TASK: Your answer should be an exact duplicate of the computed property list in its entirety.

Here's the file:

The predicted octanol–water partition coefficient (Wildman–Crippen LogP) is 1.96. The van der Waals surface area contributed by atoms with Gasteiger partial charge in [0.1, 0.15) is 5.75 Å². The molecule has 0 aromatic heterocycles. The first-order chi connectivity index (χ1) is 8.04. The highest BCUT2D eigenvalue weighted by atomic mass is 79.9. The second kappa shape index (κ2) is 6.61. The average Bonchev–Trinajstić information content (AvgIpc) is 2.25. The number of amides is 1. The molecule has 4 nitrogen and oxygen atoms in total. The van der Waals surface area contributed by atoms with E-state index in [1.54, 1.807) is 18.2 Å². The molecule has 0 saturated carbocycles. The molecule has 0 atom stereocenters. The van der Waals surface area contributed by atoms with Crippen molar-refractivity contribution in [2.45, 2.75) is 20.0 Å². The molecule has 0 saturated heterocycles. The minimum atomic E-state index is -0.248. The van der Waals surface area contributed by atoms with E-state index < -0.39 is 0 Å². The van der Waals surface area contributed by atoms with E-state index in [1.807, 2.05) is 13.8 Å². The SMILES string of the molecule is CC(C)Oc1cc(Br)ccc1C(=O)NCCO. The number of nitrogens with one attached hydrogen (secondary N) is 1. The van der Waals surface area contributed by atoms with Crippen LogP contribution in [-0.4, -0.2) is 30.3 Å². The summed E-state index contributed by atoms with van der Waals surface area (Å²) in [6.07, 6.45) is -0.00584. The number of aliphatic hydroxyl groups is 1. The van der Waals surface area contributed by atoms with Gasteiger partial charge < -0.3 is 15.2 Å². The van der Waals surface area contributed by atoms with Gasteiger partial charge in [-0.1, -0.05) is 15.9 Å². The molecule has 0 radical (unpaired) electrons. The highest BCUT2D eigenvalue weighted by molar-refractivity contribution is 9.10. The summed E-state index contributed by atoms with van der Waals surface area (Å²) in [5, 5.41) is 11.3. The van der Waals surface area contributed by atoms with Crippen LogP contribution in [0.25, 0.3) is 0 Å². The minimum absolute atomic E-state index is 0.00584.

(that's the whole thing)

The predicted octanol–water partition coefficient (Wildman–Crippen LogP) is 1.96. The van der Waals surface area contributed by atoms with Gasteiger partial charge in [0.1, 0.15) is 5.75 Å². The molecule has 0 aromatic heterocycles. The first-order chi connectivity index (χ1) is 8.04. The highest BCUT2D eigenvalue weighted by atomic mass is 79.9. The second kappa shape index (κ2) is 6.61. The average Bonchev–Trinajstić information content (AvgIpc) is 2.25. The number of amides is 1. The molecule has 4 nitrogen and oxygen atoms in total. The van der Waals surface area contributed by atoms with E-state index in [1.54, 1.807) is 18.2 Å². The molecule has 0 saturated carbocycles. The molecule has 0 atom stereocenters. The van der Waals surface area contributed by atoms with Crippen molar-refractivity contribution in [2.45, 2.75) is 20.0 Å². The molecule has 0 saturated heterocycles. The minimum atomic E-state index is -0.248. The van der Waals surface area contributed by atoms with E-state index < -0.39 is 0 Å². The van der Waals surface area contributed by atoms with E-state index in [1.807, 2.05) is 13.8 Å². The SMILES string of the molecule is CC(C)Oc1cc(Br)ccc1C(=O)NCCO. The number of nitrogens with one attached hydrogen (secondary N) is 1. The van der Waals surface area contributed by atoms with Crippen LogP contribution in [-0.4, -0.2) is 30.3 Å². The summed E-state index contributed by atoms with van der Waals surface area (Å²) in [6.07, 6.45) is -0.00584. The number of aliphatic hydroxyl groups is 1. The van der Waals surface area contributed by atoms with Gasteiger partial charge < -0.3 is 15.2 Å². The van der Waals surface area contributed by atoms with Gasteiger partial charge in [-0.1, -0.05) is 15.9 Å². The molecule has 0 radical (unpaired) electrons. The highest BCUT2D eigenvalue weighted by molar-refractivity contribution is 9.10. The summed E-state index contributed by atoms with van der Waals surface area (Å²) in [5, 5.41) is 11.3. The van der Waals surface area contributed by atoms with Crippen LogP contribution in [0.25, 0.3) is 0 Å². The minimum absolute atomic E-state index is 0.00584.